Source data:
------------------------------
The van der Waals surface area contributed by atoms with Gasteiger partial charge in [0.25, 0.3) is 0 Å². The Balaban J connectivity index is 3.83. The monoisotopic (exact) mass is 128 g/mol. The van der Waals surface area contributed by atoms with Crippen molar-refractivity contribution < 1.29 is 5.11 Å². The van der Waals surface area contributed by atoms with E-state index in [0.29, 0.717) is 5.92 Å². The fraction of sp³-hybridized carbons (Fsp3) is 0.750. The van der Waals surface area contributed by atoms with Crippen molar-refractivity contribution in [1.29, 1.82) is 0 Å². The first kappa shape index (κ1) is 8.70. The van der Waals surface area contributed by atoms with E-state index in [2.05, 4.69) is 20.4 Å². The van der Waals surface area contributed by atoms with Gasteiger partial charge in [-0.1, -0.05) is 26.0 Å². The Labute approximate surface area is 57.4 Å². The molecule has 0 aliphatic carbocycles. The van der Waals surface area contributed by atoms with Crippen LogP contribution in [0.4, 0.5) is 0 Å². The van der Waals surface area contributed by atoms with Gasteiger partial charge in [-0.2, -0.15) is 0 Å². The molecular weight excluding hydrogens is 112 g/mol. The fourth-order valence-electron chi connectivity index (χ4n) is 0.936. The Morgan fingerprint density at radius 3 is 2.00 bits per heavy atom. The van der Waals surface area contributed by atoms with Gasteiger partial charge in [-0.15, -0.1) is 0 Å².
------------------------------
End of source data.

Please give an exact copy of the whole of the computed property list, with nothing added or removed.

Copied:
The van der Waals surface area contributed by atoms with Gasteiger partial charge in [0.25, 0.3) is 0 Å². The Balaban J connectivity index is 3.83. The monoisotopic (exact) mass is 128 g/mol. The van der Waals surface area contributed by atoms with Crippen molar-refractivity contribution < 1.29 is 5.11 Å². The van der Waals surface area contributed by atoms with E-state index in [0.29, 0.717) is 5.92 Å². The fraction of sp³-hybridized carbons (Fsp3) is 0.750. The van der Waals surface area contributed by atoms with Crippen molar-refractivity contribution in [1.29, 1.82) is 0 Å². The first kappa shape index (κ1) is 8.70. The van der Waals surface area contributed by atoms with E-state index in [2.05, 4.69) is 20.4 Å². The van der Waals surface area contributed by atoms with Gasteiger partial charge in [-0.1, -0.05) is 26.0 Å². The Labute approximate surface area is 57.4 Å². The molecule has 0 aliphatic carbocycles. The van der Waals surface area contributed by atoms with Crippen LogP contribution in [0.4, 0.5) is 0 Å². The van der Waals surface area contributed by atoms with Gasteiger partial charge in [-0.2, -0.15) is 0 Å². The molecular weight excluding hydrogens is 112 g/mol. The fourth-order valence-electron chi connectivity index (χ4n) is 0.936. The Morgan fingerprint density at radius 3 is 2.00 bits per heavy atom. The van der Waals surface area contributed by atoms with Gasteiger partial charge in [-0.15, -0.1) is 0 Å².